Bradford: Dave Dombrowski has finally found some leverage

Rob Bradford
December 18, 2017 - 5:33 pm

USA Today Sports

At the MLB winter meetings, Scott Boras broke off an interesting analogy.

"When you're in the bus, you don't go anywhere without a road. I don't make those roads," the agent said.

Dave Dombrowski just managed to constuct at least somewhat of a bicycle path.

The Red Sox president of baseball operations has done what many thought wasn't possible, finding at least a little leverage when it comes to this offseason. And he did it without trading away any valuable pieces of the organization, or really allocating much money to the issue, at all. He did it by signing Mitch Moreland to a two-year, $13 million contract.

All this does is eliminate one of the two players Boras was holding all the cards to, first baseman Eric Hosmer. For the Red Sox, that was fine with them.

About a week ago, one member of the organization told me that there really might not be that much of a difference between Hosmer and Moreland. Besides three years in age, and batting average, perhaps. There is a difference, no doubt. But not $100 million difference, to be sure. 

That's one part of the equation.

Another consideration is that the Red Sox' chief target all along was J.D. Martinez. That hasn't changed. What the Red Sox can do, which they couldn't prior to Monday, is look at Boras with a straight face and suggest they have a team that can function without Martinez. Is it going to be the Yankees? Probably not. But if they believe Hanley Ramirez can find his Marlins swing (as promised a few weeks ago), and Moreland doesn't break his toe again, the postseason isn't out of the question.

"Yeah, I'd feel comfortable with it," said Dombrowski when asked if he was thought the Red Sox could function as currently constructed, "I do believe a lot of our people will be better internally than last year. We are looking to improve it and still have... but yeah, I feel comfortable. I think you also have to combine offense with defense and I think we have a good defensive ballclub. I think when people look at Mitch sometimes there are a couple guys out there that hit more home runs, from an offensive perspective that people could think may be more appealing, but for us we really like the all-around game that Mitch brings to us offensively and defensively. But yeah, I'd feel comfortable. We do have a variety of ways that we could go and explore different ways as we go forward. But I also think, at least right now, we're in a position that we could go forward as we are now. I think there's a lot of things to be done in the industry between now in spring training and we'll keep abreast of what those things are and see if we can still help ourselves."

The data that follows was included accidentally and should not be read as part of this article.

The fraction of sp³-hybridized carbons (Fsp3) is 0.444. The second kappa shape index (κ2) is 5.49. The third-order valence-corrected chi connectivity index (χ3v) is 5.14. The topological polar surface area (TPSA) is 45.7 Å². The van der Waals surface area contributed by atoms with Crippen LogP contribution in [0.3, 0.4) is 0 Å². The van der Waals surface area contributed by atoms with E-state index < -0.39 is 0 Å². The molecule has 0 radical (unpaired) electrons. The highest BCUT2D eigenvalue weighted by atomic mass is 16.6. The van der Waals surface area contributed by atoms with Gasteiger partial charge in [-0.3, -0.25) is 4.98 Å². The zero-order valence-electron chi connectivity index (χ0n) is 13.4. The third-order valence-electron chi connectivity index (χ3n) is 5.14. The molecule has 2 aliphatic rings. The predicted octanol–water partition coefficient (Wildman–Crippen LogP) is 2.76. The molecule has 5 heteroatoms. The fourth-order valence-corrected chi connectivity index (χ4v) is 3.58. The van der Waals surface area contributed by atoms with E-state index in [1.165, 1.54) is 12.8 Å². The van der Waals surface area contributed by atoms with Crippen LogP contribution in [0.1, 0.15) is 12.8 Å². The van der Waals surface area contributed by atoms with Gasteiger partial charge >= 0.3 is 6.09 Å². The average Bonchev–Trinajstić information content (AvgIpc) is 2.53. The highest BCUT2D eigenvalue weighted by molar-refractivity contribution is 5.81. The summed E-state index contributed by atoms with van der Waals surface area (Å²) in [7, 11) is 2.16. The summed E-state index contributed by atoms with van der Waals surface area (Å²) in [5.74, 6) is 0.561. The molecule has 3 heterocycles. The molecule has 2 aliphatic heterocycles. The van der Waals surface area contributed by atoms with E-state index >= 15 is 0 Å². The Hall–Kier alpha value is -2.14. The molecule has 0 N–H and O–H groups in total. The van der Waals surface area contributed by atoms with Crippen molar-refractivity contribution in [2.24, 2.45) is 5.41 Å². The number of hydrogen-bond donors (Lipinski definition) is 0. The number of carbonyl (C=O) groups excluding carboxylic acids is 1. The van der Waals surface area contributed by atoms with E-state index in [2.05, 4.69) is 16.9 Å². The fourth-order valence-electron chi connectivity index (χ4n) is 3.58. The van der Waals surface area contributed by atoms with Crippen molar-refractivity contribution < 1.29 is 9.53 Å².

Listening to Dombrowski, however, Martinez is still in the cross-hairs.

The Sox boss did say that he believed that the team could sign an impact bat without trading anyone off the big league roster. While that wouldn't seem impossible -- remember the Adrian Beltre signing -- it wouldn't seem likely. In that scenario you would be talking about having to perhaps platoon Moreland and Ramirez, with the likes of Jackie Bradley Jr. perhaps getting down time against lefties. What that would also do is perhaps eliminate Ramirez's $22 million vesting option for 2019, which kicks in with just under 500 plate appearances.

So, where does this leave the Red Sox' offseason?

They continue to wait. But, for Dombrowski, patience just became a bit easier to muster.